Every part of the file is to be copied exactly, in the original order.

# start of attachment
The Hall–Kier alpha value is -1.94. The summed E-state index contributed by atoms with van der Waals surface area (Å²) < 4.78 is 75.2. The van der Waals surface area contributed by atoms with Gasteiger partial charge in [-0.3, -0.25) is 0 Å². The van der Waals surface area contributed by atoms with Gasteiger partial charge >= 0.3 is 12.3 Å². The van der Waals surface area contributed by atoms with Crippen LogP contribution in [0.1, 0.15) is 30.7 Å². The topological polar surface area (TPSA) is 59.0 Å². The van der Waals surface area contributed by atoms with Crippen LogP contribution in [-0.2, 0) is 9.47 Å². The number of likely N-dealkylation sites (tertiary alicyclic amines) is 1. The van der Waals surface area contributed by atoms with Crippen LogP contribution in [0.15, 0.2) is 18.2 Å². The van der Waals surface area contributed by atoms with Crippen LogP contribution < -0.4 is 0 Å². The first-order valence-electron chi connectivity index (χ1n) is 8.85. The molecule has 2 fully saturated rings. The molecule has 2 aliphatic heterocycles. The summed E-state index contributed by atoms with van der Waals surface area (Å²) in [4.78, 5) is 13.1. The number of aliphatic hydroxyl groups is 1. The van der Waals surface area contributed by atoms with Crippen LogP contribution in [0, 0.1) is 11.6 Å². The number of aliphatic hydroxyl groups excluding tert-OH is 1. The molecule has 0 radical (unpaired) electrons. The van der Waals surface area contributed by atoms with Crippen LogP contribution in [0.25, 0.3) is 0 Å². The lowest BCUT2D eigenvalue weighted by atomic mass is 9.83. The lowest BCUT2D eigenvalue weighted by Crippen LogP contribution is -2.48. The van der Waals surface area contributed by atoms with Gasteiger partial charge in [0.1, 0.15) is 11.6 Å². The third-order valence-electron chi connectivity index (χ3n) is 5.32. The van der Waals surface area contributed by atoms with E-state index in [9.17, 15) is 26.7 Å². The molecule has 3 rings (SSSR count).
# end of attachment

The Hall–Kier alpha value is -1.94. The summed E-state index contributed by atoms with van der Waals surface area (Å²) < 4.78 is 75.2. The van der Waals surface area contributed by atoms with Gasteiger partial charge in [-0.3, -0.25) is 0 Å². The van der Waals surface area contributed by atoms with Gasteiger partial charge >= 0.3 is 12.3 Å². The van der Waals surface area contributed by atoms with Crippen LogP contribution in [0.1, 0.15) is 30.7 Å². The topological polar surface area (TPSA) is 59.0 Å². The van der Waals surface area contributed by atoms with Crippen LogP contribution in [-0.2, 0) is 9.47 Å². The number of likely N-dealkylation sites (tertiary alicyclic amines) is 1. The van der Waals surface area contributed by atoms with Crippen LogP contribution in [0.15, 0.2) is 18.2 Å². The van der Waals surface area contributed by atoms with Crippen LogP contribution < -0.4 is 0 Å². The first-order valence-electron chi connectivity index (χ1n) is 8.85. The molecule has 2 fully saturated rings. The molecule has 2 aliphatic heterocycles. The summed E-state index contributed by atoms with van der Waals surface area (Å²) in [4.78, 5) is 13.1. The number of aliphatic hydroxyl groups is 1. The van der Waals surface area contributed by atoms with Crippen LogP contribution in [0, 0.1) is 11.6 Å². The number of aliphatic hydroxyl groups excluding tert-OH is 1. The molecule has 0 radical (unpaired) electrons. The van der Waals surface area contributed by atoms with Crippen LogP contribution in [0.25, 0.3) is 0 Å². The lowest BCUT2D eigenvalue weighted by atomic mass is 9.83. The lowest BCUT2D eigenvalue weighted by Crippen LogP contribution is -2.48. The van der Waals surface area contributed by atoms with Gasteiger partial charge in [0.1, 0.15) is 11.6 Å². The third-order valence-electron chi connectivity index (χ3n) is 5.32. The van der Waals surface area contributed by atoms with E-state index in [9.17, 15) is 26.7 Å². The molecule has 3 rings (SSSR count).